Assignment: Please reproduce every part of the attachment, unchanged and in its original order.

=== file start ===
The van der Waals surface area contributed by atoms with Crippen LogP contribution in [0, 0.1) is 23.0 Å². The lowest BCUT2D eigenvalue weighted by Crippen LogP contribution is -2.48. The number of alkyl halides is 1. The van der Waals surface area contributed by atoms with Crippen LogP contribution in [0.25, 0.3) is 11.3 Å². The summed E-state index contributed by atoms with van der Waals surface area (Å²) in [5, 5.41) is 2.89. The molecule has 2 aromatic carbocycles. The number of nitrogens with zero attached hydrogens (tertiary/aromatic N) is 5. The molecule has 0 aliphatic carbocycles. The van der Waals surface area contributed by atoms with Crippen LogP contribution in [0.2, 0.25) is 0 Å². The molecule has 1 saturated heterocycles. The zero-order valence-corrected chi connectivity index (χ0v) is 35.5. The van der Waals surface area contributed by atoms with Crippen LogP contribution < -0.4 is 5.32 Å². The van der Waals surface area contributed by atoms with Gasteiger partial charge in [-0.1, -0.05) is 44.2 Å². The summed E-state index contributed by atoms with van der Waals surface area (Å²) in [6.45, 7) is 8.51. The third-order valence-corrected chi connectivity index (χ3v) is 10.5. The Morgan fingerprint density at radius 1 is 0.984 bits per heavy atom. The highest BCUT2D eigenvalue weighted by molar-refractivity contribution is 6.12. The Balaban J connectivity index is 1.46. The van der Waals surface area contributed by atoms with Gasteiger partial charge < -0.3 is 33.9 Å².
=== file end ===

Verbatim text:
The van der Waals surface area contributed by atoms with Crippen LogP contribution in [0, 0.1) is 23.0 Å². The lowest BCUT2D eigenvalue weighted by Crippen LogP contribution is -2.48. The number of alkyl halides is 1. The van der Waals surface area contributed by atoms with Crippen LogP contribution in [0.25, 0.3) is 11.3 Å². The summed E-state index contributed by atoms with van der Waals surface area (Å²) in [5, 5.41) is 2.89. The molecule has 2 aromatic carbocycles. The number of nitrogens with zero attached hydrogens (tertiary/aromatic N) is 5. The molecule has 0 aliphatic carbocycles. The van der Waals surface area contributed by atoms with Crippen LogP contribution in [0.2, 0.25) is 0 Å². The molecule has 1 saturated heterocycles. The zero-order valence-corrected chi connectivity index (χ0v) is 35.5. The van der Waals surface area contributed by atoms with Crippen LogP contribution < -0.4 is 5.32 Å². The van der Waals surface area contributed by atoms with Gasteiger partial charge in [-0.1, -0.05) is 44.2 Å². The summed E-state index contributed by atoms with van der Waals surface area (Å²) in [6.45, 7) is 8.51. The third-order valence-corrected chi connectivity index (χ3v) is 10.5. The Morgan fingerprint density at radius 1 is 0.984 bits per heavy atom. The highest BCUT2D eigenvalue weighted by molar-refractivity contribution is 6.12. The Balaban J connectivity index is 1.46. The van der Waals surface area contributed by atoms with Gasteiger partial charge < -0.3 is 33.9 Å².